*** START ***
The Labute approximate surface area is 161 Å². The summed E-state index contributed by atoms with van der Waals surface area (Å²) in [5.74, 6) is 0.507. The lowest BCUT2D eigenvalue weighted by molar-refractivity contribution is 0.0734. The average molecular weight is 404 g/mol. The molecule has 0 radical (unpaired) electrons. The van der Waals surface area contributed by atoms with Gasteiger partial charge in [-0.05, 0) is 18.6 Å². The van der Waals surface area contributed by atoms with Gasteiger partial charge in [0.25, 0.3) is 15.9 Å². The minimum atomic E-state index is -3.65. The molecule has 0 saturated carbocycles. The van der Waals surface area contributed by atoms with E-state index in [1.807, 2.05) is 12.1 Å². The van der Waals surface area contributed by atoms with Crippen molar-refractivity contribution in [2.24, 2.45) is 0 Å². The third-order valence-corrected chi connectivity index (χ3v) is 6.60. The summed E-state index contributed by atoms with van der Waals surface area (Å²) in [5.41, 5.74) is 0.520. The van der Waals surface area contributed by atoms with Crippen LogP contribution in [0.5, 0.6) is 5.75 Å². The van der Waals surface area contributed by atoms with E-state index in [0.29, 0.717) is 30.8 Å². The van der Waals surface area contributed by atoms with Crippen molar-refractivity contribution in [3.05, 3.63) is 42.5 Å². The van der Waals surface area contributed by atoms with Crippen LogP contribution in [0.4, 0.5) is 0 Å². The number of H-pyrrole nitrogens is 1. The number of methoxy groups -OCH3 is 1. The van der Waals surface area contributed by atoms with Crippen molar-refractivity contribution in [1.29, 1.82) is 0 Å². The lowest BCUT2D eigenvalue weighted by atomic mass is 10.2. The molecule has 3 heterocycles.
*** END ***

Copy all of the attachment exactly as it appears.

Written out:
The Labute approximate surface area is 161 Å². The summed E-state index contributed by atoms with van der Waals surface area (Å²) in [5.74, 6) is 0.507. The lowest BCUT2D eigenvalue weighted by molar-refractivity contribution is 0.0734. The average molecular weight is 404 g/mol. The molecule has 0 radical (unpaired) electrons. The van der Waals surface area contributed by atoms with Gasteiger partial charge in [-0.05, 0) is 18.6 Å². The van der Waals surface area contributed by atoms with Gasteiger partial charge in [0.25, 0.3) is 15.9 Å². The minimum atomic E-state index is -3.65. The molecule has 0 saturated carbocycles. The van der Waals surface area contributed by atoms with E-state index in [1.807, 2.05) is 12.1 Å². The van der Waals surface area contributed by atoms with Crippen molar-refractivity contribution in [2.24, 2.45) is 0 Å². The third-order valence-corrected chi connectivity index (χ3v) is 6.60. The summed E-state index contributed by atoms with van der Waals surface area (Å²) in [5.41, 5.74) is 0.520. The van der Waals surface area contributed by atoms with Crippen LogP contribution in [0.5, 0.6) is 5.75 Å². The van der Waals surface area contributed by atoms with E-state index in [0.29, 0.717) is 30.8 Å². The van der Waals surface area contributed by atoms with Crippen molar-refractivity contribution in [3.05, 3.63) is 42.5 Å². The van der Waals surface area contributed by atoms with Crippen LogP contribution in [0.4, 0.5) is 0 Å². The number of H-pyrrole nitrogens is 1. The number of methoxy groups -OCH3 is 1. The van der Waals surface area contributed by atoms with Crippen molar-refractivity contribution in [1.29, 1.82) is 0 Å². The lowest BCUT2D eigenvalue weighted by atomic mass is 10.2. The molecule has 3 heterocycles.